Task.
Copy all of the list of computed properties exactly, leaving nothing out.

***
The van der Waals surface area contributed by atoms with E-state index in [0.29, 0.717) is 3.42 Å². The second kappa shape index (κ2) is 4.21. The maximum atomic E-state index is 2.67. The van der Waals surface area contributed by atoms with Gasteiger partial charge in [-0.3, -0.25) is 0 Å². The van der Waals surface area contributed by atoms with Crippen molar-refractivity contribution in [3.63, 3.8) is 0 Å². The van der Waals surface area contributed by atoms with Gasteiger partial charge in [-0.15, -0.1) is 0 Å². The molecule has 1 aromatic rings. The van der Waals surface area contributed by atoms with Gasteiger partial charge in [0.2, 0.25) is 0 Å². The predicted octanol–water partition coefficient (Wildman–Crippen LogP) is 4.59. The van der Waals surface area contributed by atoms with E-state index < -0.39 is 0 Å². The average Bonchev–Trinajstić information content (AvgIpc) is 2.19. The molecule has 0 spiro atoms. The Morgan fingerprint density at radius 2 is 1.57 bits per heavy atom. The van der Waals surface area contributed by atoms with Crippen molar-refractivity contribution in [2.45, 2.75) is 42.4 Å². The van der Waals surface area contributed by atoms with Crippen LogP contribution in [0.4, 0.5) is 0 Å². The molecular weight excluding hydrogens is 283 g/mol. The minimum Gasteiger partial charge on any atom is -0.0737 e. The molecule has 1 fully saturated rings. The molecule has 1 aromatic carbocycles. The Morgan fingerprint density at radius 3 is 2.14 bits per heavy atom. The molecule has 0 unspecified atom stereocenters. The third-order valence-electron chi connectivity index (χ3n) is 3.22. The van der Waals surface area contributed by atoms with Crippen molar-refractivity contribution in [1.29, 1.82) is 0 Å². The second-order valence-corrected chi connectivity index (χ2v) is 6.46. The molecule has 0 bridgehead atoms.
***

The van der Waals surface area contributed by atoms with E-state index in [0.29, 0.717) is 3.42 Å². The second kappa shape index (κ2) is 4.21. The maximum atomic E-state index is 2.67. The van der Waals surface area contributed by atoms with Gasteiger partial charge in [-0.3, -0.25) is 0 Å². The van der Waals surface area contributed by atoms with Crippen molar-refractivity contribution in [3.63, 3.8) is 0 Å². The van der Waals surface area contributed by atoms with Gasteiger partial charge in [-0.15, -0.1) is 0 Å². The molecule has 1 aromatic rings. The van der Waals surface area contributed by atoms with Gasteiger partial charge in [0.2, 0.25) is 0 Å². The predicted octanol–water partition coefficient (Wildman–Crippen LogP) is 4.59. The van der Waals surface area contributed by atoms with E-state index < -0.39 is 0 Å². The average Bonchev–Trinajstić information content (AvgIpc) is 2.19. The molecule has 0 spiro atoms. The Morgan fingerprint density at radius 2 is 1.57 bits per heavy atom. The van der Waals surface area contributed by atoms with Crippen molar-refractivity contribution in [2.45, 2.75) is 42.4 Å². The van der Waals surface area contributed by atoms with Crippen LogP contribution in [0.4, 0.5) is 0 Å². The molecular weight excluding hydrogens is 283 g/mol. The minimum Gasteiger partial charge on any atom is -0.0737 e. The molecule has 1 fully saturated rings. The molecule has 1 aromatic carbocycles. The Morgan fingerprint density at radius 3 is 2.14 bits per heavy atom. The molecule has 0 unspecified atom stereocenters. The third-order valence-electron chi connectivity index (χ3n) is 3.22. The van der Waals surface area contributed by atoms with Crippen molar-refractivity contribution in [1.29, 1.82) is 0 Å². The second-order valence-corrected chi connectivity index (χ2v) is 6.46. The molecule has 0 bridgehead atoms.